Anyone try growing OGW's Uzbek pistachio?

Surprisingly hardy, Pistachio trees grow wild throughout Central Asia where temperatures can follow below 0??F. Our Uzbekistan seedlings came from orchards where they are grown as large shrubs. (From the One Green World website)

Not that I really have the room for something like this, but each year it’s on my list to find out more about and the information out there doesn’t seem to be growing (pun unintended). The idea of being able to grow pistachios is tempting, and likely as improbable as getting ripe pomegranates but I’ve got 3 of those.



I looked for the average temperatures in January for Uzbekistan. The average is 33 F, the average minimal is 26 F. In southern parts of it the average temperatures never go below freezing.

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I have five female and one male pistachio–kermit and peters. They have had no troubles with zone six weather and have been down to minus ten on occasions. They grow rather slowly only three-four foot after four years in the ground. There is a nursery in Arizona that will ship in one gallon pots.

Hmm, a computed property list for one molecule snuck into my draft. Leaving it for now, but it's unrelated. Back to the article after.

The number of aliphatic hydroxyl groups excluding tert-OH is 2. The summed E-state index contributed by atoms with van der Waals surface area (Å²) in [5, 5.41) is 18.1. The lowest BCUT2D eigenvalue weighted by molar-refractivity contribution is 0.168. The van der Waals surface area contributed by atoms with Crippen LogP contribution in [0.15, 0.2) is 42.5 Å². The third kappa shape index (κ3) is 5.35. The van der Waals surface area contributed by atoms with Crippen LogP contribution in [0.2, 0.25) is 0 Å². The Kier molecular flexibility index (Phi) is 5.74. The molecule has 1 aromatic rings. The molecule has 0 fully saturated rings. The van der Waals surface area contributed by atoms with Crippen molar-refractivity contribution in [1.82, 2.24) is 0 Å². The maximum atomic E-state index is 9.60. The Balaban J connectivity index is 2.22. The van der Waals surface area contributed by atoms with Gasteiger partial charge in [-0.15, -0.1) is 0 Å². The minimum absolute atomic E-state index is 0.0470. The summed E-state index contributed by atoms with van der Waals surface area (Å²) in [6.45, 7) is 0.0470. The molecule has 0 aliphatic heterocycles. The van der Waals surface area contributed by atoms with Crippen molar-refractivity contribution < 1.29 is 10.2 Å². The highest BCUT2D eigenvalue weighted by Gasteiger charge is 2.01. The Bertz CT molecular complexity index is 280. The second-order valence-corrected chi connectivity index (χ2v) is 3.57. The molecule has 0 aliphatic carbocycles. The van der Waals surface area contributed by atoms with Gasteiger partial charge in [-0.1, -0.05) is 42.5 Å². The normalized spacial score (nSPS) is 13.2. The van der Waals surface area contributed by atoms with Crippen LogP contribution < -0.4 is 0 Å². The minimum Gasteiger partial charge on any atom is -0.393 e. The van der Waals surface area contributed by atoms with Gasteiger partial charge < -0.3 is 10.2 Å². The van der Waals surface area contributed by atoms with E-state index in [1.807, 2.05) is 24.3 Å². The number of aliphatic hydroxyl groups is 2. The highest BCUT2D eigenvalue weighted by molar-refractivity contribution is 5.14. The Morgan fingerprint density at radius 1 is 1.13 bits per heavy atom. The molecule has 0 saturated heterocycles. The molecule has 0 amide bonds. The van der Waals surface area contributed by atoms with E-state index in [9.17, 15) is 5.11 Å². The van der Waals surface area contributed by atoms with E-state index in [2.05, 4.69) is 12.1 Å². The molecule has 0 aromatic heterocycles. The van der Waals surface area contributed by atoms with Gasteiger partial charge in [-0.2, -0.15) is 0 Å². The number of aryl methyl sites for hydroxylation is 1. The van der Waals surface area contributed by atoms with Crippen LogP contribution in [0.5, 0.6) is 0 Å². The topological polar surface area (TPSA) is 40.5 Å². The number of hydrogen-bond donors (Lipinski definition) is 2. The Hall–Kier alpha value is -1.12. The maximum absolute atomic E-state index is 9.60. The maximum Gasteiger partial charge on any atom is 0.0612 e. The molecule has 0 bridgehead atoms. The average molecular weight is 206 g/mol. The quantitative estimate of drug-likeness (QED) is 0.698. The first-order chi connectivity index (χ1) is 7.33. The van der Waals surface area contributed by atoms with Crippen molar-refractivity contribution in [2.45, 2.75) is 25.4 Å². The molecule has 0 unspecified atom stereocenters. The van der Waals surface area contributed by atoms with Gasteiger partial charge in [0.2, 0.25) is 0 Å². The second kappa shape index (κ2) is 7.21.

what is your minimum cold temp during the winter? I live in zone 6B and would love to grow pistachios. These guys have some intriguing information about growing them, follow the link and scroll down to the pdf link that talks about their work with (Uzbek) pistachios.
The problem is they are hard to get a hold of and it would be easier to grow more traditional varieties if they could actually withstand the winter.
This is a video of other pistachios grown locally
Growing Pistachio Trees in the Rocky Mountains Without Irrigation - YouTube
Thanks Greg

The other problem they have is that they don’t like too much humidity during the growing season.

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I ripened a potted Pomegranate that sat outdoors all summer, it was a Grenada. I’m more North than you.

Sorry for the late reply. WE get down to minus ten about every third year. Down to zero every year. The pistacios grow slowly but they do just fine. It is dry here in the Great American Desert.